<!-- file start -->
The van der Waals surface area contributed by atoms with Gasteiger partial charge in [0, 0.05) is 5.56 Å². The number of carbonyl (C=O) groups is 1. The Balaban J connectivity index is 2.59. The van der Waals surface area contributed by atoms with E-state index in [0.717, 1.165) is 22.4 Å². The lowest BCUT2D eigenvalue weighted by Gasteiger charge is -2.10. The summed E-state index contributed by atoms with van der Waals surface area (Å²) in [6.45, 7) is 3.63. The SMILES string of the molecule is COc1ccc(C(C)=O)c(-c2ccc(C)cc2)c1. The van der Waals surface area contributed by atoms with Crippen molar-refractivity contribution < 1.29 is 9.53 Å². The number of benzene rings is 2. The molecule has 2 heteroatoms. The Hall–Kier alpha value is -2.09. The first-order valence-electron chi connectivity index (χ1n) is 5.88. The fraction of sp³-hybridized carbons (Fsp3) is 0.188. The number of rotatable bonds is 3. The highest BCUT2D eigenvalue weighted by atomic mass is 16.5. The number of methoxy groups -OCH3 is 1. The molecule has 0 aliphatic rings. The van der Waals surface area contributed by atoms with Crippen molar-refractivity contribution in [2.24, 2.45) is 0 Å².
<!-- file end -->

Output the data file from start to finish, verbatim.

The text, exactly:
The van der Waals surface area contributed by atoms with Gasteiger partial charge in [0, 0.05) is 5.56 Å². The number of carbonyl (C=O) groups is 1. The Balaban J connectivity index is 2.59. The van der Waals surface area contributed by atoms with E-state index in [0.717, 1.165) is 22.4 Å². The lowest BCUT2D eigenvalue weighted by Gasteiger charge is -2.10. The summed E-state index contributed by atoms with van der Waals surface area (Å²) in [6.45, 7) is 3.63. The SMILES string of the molecule is COc1ccc(C(C)=O)c(-c2ccc(C)cc2)c1. The van der Waals surface area contributed by atoms with Crippen molar-refractivity contribution < 1.29 is 9.53 Å². The number of benzene rings is 2. The molecule has 2 heteroatoms. The Hall–Kier alpha value is -2.09. The first-order valence-electron chi connectivity index (χ1n) is 5.88. The fraction of sp³-hybridized carbons (Fsp3) is 0.188. The number of rotatable bonds is 3. The highest BCUT2D eigenvalue weighted by atomic mass is 16.5. The number of methoxy groups -OCH3 is 1. The molecule has 0 aliphatic rings. The van der Waals surface area contributed by atoms with Crippen molar-refractivity contribution in [2.24, 2.45) is 0 Å².